Tom Wolfe, an innovative journalist and novelist whose Technicolor, wildly punctuated prose brought to life the worlds of California surfers, car customizers, astronauts and Manhattan’s moneyed status-seekers in works like “The Kandy-Kolored Tangerine-Flake Streamline Baby,” “The Right Stuff” and “Bonfire of the Vanities,” died Monday in a New York City hospital. He was 88.
Wolfe, who had lived in New York since joining the New York Herald Tribune as a reporter in 1962, had been hospitalized with an infection.
In his use of novelistic techniques in his nonfiction, Wolfe, beginning in the 1960s, helped create the enormously influential hybrid known as New Journalism.
But as an unabashed contrarian, he was nearly as well known for his attire as his satire. He was instantly recognizable as he strolled down Madison Avenue — a slender man in his spotless three-piece vanilla bespoke suit, pinstriped silk shirt with a starched white high collar, watch on a fob, faux spats and white shoes. Once asked to describe his get-up, Wolfe replied brightly, “Neo-pretentious.”
It was a typically wry response from a writer who found delight in lacerating the pretentiousness of others. He had a pitiless eye and a penchant for spotting trends and then giving them names, some of which — like “Radical Chic” and “the Me Decade” — became American idioms.
William F. Buckley Jr., writing in National Review, put it more simply: “He is probably the most skillful writer in America — I mean by that he can do more things with words than anyone else.”
From 1965 to 1981, Wolfe produced nine nonfiction books. “The Electric Kool-Aid Acid Test,” an account of his reportorial travels in California with Ken Kesey and his Merry Pranksters as they spread the gospel of LSD, remains a classic chronicle of the counterculture, “still the best account — fictional or non, in print or on film — of the genesis of the ’60s hipster subculture,” media critic Jack Shafer wrote in the Columbia Journalism Review on the book’s 40th anniversary.
Even more impressive, to many critics, was “The Right Stuff,” his exhaustively reported narrative about the first U.S. astronauts and the Mercury space program. The book, adapted into a film in 1983, made test pilot Chuck Yeager a cultural hero and added yet another phrase to the English language. It won the National Book Award.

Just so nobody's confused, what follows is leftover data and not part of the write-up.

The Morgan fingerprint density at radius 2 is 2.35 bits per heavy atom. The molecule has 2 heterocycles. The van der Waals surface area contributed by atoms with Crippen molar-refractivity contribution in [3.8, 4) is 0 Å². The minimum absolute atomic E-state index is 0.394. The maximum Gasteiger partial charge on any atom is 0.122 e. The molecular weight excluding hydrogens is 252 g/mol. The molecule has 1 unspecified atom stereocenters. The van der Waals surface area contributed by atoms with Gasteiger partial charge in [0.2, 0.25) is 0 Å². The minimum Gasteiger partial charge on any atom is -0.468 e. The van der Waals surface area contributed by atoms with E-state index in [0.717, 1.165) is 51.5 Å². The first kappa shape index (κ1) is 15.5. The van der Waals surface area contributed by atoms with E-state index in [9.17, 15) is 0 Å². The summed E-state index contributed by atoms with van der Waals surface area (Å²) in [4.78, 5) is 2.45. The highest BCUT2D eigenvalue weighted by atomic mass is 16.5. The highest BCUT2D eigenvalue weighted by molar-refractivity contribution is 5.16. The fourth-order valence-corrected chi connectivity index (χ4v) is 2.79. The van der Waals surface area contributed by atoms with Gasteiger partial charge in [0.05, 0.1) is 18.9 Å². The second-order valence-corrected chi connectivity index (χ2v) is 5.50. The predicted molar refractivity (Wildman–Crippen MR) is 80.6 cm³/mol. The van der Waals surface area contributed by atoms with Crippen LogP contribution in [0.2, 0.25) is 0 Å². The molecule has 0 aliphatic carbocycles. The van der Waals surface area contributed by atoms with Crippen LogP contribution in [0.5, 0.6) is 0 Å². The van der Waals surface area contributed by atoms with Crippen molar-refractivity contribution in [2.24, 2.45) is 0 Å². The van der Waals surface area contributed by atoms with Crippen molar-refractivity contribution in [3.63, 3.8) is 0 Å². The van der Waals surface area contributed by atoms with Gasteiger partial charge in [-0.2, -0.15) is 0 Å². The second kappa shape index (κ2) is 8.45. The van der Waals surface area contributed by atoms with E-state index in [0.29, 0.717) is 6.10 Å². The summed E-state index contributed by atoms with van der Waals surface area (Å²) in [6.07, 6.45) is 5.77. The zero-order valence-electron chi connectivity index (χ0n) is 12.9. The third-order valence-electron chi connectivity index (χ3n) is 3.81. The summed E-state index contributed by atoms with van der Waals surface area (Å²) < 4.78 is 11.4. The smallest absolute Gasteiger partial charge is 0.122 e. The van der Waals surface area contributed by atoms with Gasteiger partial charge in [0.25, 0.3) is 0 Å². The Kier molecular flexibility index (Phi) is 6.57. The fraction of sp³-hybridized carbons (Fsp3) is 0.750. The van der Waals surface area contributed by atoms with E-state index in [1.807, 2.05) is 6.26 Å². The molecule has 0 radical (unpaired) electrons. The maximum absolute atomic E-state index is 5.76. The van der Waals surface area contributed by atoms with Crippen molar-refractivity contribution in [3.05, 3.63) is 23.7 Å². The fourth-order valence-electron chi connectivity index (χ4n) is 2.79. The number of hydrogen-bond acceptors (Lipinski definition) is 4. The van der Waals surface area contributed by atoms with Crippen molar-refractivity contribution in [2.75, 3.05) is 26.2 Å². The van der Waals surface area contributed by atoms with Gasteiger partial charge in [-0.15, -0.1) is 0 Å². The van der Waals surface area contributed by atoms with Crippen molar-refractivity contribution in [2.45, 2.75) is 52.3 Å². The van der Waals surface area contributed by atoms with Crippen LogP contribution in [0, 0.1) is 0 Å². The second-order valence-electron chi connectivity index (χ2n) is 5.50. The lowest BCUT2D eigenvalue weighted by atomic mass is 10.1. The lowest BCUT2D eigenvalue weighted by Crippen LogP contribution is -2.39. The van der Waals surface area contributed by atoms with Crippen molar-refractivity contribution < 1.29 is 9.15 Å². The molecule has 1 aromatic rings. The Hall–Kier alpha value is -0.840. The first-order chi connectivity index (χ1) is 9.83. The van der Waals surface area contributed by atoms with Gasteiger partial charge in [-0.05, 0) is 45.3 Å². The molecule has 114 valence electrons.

At the same time, Wolfe continued to turn out a stream of essays and magazine pieces for New York, Harper’s and Esquire. His theory of literature, which he preached in print and in person and to anyone who would listen, was that journalism and nonfiction had “wiped out the novel as American literature’s main event.”
After “The Right Stuff,” published in 1979, he confronted what he called “the question that rebuked every writer who had made a point of experimenting with nonfiction over the preceding 10 or 15 years: Are you merely ducking the big challenge — The Novel?”
The answer came with “The Bonfire of the Vanities.” Published initially as a serial in Rolling Stone magazine and in book form in 1987 after extensive revisions, it offered a sweeping, bitingly satirical picture of money, power, greed and vanity in New York during the shameless excesses of the 1980s.
Thomas Kennerly Wolfe Jr. was born March 2, 1930, in Richmond, Va. His father was a professor of agronomy at Virginia Polytechnic Institute. His mother, Helen Perkins Hughes Wolfe, a garden designer, encouraged him to become an artist and gave him a love of reading.
He graduated cum laude from Washington and Lee University in 1951 with a bachelor’s degree in English and enough skill as a pitcher to earn a tryout with the New York Giants. He did not make the cut.
He enrolled at Yale in the American studies program and received his doctorate in 1957. After sending out job applications to more than 100 newspapers and receiving three responses, two of them “no,” he went to work as a general assignment reporter at the Springfield Union in Springfield, Mass., and later joined the staff of the Washington Post.
In 1962, Wolfe joined the Herald Tribune as a reporter on the city desk, where he found his voice as a social chronicler.